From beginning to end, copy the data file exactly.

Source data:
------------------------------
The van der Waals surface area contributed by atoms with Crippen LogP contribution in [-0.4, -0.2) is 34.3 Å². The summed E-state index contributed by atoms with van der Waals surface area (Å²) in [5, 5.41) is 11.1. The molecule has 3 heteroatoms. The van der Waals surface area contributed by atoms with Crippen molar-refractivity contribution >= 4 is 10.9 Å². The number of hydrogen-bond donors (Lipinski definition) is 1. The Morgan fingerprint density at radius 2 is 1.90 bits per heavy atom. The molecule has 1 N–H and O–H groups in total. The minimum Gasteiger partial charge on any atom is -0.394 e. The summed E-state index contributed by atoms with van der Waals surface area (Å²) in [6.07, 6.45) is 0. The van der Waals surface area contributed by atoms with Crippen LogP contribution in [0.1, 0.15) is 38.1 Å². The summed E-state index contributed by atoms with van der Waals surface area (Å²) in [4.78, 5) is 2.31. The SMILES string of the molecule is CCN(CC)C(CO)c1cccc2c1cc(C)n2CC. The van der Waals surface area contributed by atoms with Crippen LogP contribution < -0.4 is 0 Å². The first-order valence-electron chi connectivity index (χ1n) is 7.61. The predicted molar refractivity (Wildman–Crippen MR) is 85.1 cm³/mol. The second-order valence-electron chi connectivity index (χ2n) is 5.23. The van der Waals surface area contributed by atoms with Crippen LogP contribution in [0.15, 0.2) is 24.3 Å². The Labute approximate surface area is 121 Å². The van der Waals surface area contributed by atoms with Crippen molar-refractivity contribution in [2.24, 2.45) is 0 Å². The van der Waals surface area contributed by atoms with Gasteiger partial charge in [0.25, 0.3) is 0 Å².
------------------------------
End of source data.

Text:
The van der Waals surface area contributed by atoms with Crippen LogP contribution in [-0.4, -0.2) is 34.3 Å². The summed E-state index contributed by atoms with van der Waals surface area (Å²) in [5, 5.41) is 11.1. The molecule has 3 heteroatoms. The van der Waals surface area contributed by atoms with Crippen molar-refractivity contribution >= 4 is 10.9 Å². The number of hydrogen-bond donors (Lipinski definition) is 1. The Morgan fingerprint density at radius 2 is 1.90 bits per heavy atom. The molecule has 1 N–H and O–H groups in total. The minimum Gasteiger partial charge on any atom is -0.394 e. The summed E-state index contributed by atoms with van der Waals surface area (Å²) in [6.07, 6.45) is 0. The van der Waals surface area contributed by atoms with Crippen LogP contribution in [0.1, 0.15) is 38.1 Å². The summed E-state index contributed by atoms with van der Waals surface area (Å²) in [4.78, 5) is 2.31. The SMILES string of the molecule is CCN(CC)C(CO)c1cccc2c1cc(C)n2CC. The van der Waals surface area contributed by atoms with Crippen LogP contribution < -0.4 is 0 Å². The first-order valence-electron chi connectivity index (χ1n) is 7.61. The predicted molar refractivity (Wildman–Crippen MR) is 85.1 cm³/mol. The second-order valence-electron chi connectivity index (χ2n) is 5.23. The van der Waals surface area contributed by atoms with Crippen LogP contribution in [0.15, 0.2) is 24.3 Å². The Labute approximate surface area is 121 Å². The van der Waals surface area contributed by atoms with Crippen molar-refractivity contribution in [2.24, 2.45) is 0 Å². The van der Waals surface area contributed by atoms with Gasteiger partial charge in [0.25, 0.3) is 0 Å².